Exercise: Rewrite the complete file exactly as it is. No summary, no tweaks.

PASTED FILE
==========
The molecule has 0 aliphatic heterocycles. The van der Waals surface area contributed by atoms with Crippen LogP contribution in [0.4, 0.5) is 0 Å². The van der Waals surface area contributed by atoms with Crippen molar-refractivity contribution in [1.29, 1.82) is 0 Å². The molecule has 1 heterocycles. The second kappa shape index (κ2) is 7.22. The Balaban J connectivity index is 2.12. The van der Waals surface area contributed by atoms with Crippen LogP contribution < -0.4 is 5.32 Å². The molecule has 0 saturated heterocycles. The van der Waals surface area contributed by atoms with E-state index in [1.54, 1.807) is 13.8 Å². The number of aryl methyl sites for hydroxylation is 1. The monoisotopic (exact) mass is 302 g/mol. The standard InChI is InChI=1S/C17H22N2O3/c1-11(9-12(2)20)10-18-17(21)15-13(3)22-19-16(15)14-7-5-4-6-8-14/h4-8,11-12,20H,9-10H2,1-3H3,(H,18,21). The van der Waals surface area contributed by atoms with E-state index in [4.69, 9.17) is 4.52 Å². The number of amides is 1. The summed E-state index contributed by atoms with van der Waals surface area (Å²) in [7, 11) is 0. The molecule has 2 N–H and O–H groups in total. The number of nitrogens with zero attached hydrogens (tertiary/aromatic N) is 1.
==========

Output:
The molecule has 0 aliphatic heterocycles. The van der Waals surface area contributed by atoms with Crippen LogP contribution in [0.4, 0.5) is 0 Å². The van der Waals surface area contributed by atoms with Crippen molar-refractivity contribution in [1.29, 1.82) is 0 Å². The molecule has 1 heterocycles. The second kappa shape index (κ2) is 7.22. The Balaban J connectivity index is 2.12. The van der Waals surface area contributed by atoms with Crippen LogP contribution < -0.4 is 5.32 Å². The molecule has 0 saturated heterocycles. The van der Waals surface area contributed by atoms with E-state index in [1.54, 1.807) is 13.8 Å². The number of aryl methyl sites for hydroxylation is 1. The monoisotopic (exact) mass is 302 g/mol. The standard InChI is InChI=1S/C17H22N2O3/c1-11(9-12(2)20)10-18-17(21)15-13(3)22-19-16(15)14-7-5-4-6-8-14/h4-8,11-12,20H,9-10H2,1-3H3,(H,18,21). The van der Waals surface area contributed by atoms with E-state index in [4.69, 9.17) is 4.52 Å². The number of amides is 1. The summed E-state index contributed by atoms with van der Waals surface area (Å²) in [7, 11) is 0. The molecule has 2 N–H and O–H groups in total. The number of nitrogens with zero attached hydrogens (tertiary/aromatic N) is 1.